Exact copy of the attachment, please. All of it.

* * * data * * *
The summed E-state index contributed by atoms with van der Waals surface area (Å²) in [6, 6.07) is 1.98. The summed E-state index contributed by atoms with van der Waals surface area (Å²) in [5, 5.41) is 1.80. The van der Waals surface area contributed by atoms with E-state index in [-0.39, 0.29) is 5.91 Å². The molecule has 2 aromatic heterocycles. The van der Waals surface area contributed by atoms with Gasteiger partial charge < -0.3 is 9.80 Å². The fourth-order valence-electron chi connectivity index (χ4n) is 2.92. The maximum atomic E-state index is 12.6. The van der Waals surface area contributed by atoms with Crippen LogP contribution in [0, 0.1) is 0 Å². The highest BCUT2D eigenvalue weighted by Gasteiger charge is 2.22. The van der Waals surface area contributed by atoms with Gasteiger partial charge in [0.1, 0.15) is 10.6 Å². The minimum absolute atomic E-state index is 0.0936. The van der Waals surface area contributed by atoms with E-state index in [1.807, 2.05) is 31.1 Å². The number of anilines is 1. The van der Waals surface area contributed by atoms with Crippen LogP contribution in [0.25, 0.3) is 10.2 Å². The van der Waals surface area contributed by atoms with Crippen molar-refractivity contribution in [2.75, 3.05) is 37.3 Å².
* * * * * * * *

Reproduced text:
The summed E-state index contributed by atoms with van der Waals surface area (Å²) in [6, 6.07) is 1.98. The summed E-state index contributed by atoms with van der Waals surface area (Å²) in [5, 5.41) is 1.80. The van der Waals surface area contributed by atoms with E-state index in [-0.39, 0.29) is 5.91 Å². The molecule has 2 aromatic heterocycles. The van der Waals surface area contributed by atoms with Gasteiger partial charge < -0.3 is 9.80 Å². The fourth-order valence-electron chi connectivity index (χ4n) is 2.92. The maximum atomic E-state index is 12.6. The van der Waals surface area contributed by atoms with Crippen LogP contribution in [0, 0.1) is 0 Å². The highest BCUT2D eigenvalue weighted by Gasteiger charge is 2.22. The van der Waals surface area contributed by atoms with Gasteiger partial charge in [0.1, 0.15) is 10.6 Å². The minimum absolute atomic E-state index is 0.0936. The van der Waals surface area contributed by atoms with E-state index in [1.807, 2.05) is 31.1 Å². The number of anilines is 1. The van der Waals surface area contributed by atoms with Crippen LogP contribution in [0.25, 0.3) is 10.2 Å². The van der Waals surface area contributed by atoms with Crippen molar-refractivity contribution in [2.75, 3.05) is 37.3 Å².